Robin Wagner expects the third time to be just as charming as the first two. "I have to say I'm so honored to say this is my third Olympics," the Glen Cove-based figure skating coach said. "Even as a coach, I maybe take it for granted. I feel so honored and proud, and it's wonderful because I'll be representing a third different country - though my heart is always with the United States."
For this Olympic reprise, at the Vancouver Winter Games next month, Wagner is mentoring 20-year-old Elene Gedevanishvili, who is representing her native Georgia (the former Soviet republic, not the state; Gedevanishvili doesn't speak with a drawl).
In 2002, Wagner coached Long Island's Sarah Hughes, the gold medalist in Salt Lake City. In 2006, Wagner worked with Italy's Silvia Fontana, who came out of retirement at 29 to compete in her home country at the Turin Games.
Almost by accident, then, Wagner has become a coach without borders - hardly uncommon in the small world of figure skating - while sticking to a familiar commute. She trains Gedevanishvili, as she did Fontana, at the Hackensack, N.J., rink where Hughes put in most of her pre-Olympic work.
Each adventure for Wagner, has been drastically different. "With Sarah," she said, "I'd been training her so many years, it was really the culmination of both our careers. We climbed the ladder together. And though it was a big shock to so many people when she walked away with the gold [upsetting Michelle Kwan and Irina Slutskaya], I wasn't so, so shocked. I didn't go in with the expectation of her being on the medal stand, but I knew there was a very good chance.
"Also, that was in the United States, and right after 9/11. The emotion was beyond anything I could ever feel again in my career."
Then, with Fontana: "I was dealing with someone who had been my coaching assistant [for a brief time after the 2002 Olympics]. It was a comeback adventure, a big stretch. And just the excitement of her making the Olympic team was rather extraordinary, and I knew if the Italian audience could see her, they'd fall in love with her. We wanted to get her the exposure and make the best of it. And now she's living part-time in Rome and has a skating clothes line and does shows with John [Zimmerman, her husband and former U.S. pairs Olympian]. Exactly what we hoped those Olympics would do for her."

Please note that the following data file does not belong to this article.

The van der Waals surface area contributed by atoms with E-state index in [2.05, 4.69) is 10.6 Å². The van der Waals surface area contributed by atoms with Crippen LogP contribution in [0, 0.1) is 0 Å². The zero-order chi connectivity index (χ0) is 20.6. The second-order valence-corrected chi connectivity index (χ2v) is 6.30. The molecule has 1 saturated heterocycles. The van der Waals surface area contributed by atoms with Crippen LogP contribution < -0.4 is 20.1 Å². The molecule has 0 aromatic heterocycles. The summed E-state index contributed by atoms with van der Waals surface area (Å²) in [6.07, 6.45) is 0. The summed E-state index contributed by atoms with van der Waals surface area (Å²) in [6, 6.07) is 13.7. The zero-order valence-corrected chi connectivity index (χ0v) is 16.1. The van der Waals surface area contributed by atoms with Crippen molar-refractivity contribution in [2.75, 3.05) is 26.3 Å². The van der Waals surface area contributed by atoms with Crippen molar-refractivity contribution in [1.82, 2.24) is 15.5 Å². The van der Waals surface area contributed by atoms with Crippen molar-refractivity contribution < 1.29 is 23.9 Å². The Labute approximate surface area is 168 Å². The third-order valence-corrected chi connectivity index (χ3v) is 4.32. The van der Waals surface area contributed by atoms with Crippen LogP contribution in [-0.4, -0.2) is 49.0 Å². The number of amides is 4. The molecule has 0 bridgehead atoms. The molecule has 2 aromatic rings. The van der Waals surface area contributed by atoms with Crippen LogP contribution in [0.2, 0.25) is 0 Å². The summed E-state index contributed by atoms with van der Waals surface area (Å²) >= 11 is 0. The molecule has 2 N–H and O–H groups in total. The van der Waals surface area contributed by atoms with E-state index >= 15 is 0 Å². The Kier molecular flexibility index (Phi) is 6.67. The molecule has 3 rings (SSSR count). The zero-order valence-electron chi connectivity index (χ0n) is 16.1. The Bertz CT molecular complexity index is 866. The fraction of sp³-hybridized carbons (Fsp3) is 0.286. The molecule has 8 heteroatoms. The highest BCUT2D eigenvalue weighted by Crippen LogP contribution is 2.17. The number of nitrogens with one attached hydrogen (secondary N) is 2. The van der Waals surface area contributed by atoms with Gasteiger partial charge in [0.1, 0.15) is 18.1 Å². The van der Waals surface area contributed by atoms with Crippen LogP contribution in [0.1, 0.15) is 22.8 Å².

Now, there is Gedevanishvili. Wagner remembered her from the Turin Games, when the then 16-year-old was in sixth place after an impressive short program but stumbled to 10th. She was training in Moscow at the time, but the political strains between Russia and Georgia resulted in Gedevanishvili's mother being deported.
Her daughter followed back to Georgia, then to the United States to resume training with relocated Russian Galina Zmievskaya, who coached 1994 Olympic champ Oksana Baiul. That didn't work out; Gedevanishvili wound up in Hackensack. By last spring, Wagner was coaching her full time, with technical help from Roman Serov.
"A natural talent," Wagner said. "When she was younger, I think things came rather easy, so we've worked very hard on training discipline. She's very charismatic on the ice. A feisty personality. A very good jumper. Yeah, she's an athlete."
By finishing 10th at last year's world championships, Gedevanishvili has qualified for Vancouver. So, while U.S. skaters were battling for Olympic berths at this weekend's national championships in Spokane, Wash., Wagner and Gedevanishvili were in Tallinn, Estonia, for the European championships.
That is a tuneup for Vancouver, where "finishing in the top 10 will be fantastic," said Wagner, who watched Gedevanishvili take third place yesterday. "She's not a kid who gets concerned about the placement. She thinks as I do: Let's get out there and put out the best performance. And I think she's proud of herself for knowing now what hard training is about."
In a way, Vancouver will be just another in countless skating events for Wagner. "But I think it's the aura of being at the Olympics with all these other athletes," she said, "and the excitement and the hustle-bustle, which truly can be overwhelming, and that's what makes it feel so different."
But worth the return trips.